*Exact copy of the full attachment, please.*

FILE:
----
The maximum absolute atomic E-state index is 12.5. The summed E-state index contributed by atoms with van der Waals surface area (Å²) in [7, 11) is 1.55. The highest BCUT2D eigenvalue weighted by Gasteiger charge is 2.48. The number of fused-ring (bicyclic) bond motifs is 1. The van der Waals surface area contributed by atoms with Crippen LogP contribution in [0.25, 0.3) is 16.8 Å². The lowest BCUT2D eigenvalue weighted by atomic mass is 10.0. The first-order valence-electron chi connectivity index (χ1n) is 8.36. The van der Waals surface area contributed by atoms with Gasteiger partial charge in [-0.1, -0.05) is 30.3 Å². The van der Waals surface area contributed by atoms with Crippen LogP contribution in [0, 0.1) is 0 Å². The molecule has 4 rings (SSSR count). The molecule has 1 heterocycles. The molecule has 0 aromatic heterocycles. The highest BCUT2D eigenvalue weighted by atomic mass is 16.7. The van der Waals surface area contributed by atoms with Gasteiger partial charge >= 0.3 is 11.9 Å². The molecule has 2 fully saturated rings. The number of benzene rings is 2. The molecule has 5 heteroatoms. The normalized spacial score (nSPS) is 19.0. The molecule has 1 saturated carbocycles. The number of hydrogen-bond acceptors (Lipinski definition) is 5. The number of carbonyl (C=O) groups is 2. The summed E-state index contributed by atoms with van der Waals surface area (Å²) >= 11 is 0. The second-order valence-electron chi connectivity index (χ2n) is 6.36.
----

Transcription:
The maximum absolute atomic E-state index is 12.5. The summed E-state index contributed by atoms with van der Waals surface area (Å²) in [7, 11) is 1.55. The highest BCUT2D eigenvalue weighted by Gasteiger charge is 2.48. The number of fused-ring (bicyclic) bond motifs is 1. The van der Waals surface area contributed by atoms with Crippen LogP contribution in [0.25, 0.3) is 16.8 Å². The lowest BCUT2D eigenvalue weighted by atomic mass is 10.0. The first-order valence-electron chi connectivity index (χ1n) is 8.36. The van der Waals surface area contributed by atoms with Gasteiger partial charge in [-0.1, -0.05) is 30.3 Å². The van der Waals surface area contributed by atoms with Crippen LogP contribution in [0, 0.1) is 0 Å². The molecule has 4 rings (SSSR count). The molecule has 1 heterocycles. The molecule has 0 aromatic heterocycles. The highest BCUT2D eigenvalue weighted by atomic mass is 16.7. The van der Waals surface area contributed by atoms with Gasteiger partial charge >= 0.3 is 11.9 Å². The molecule has 2 fully saturated rings. The number of benzene rings is 2. The molecule has 5 heteroatoms. The normalized spacial score (nSPS) is 19.0. The molecule has 1 saturated carbocycles. The number of hydrogen-bond acceptors (Lipinski definition) is 5. The number of carbonyl (C=O) groups is 2. The summed E-state index contributed by atoms with van der Waals surface area (Å²) >= 11 is 0. The second-order valence-electron chi connectivity index (χ2n) is 6.36.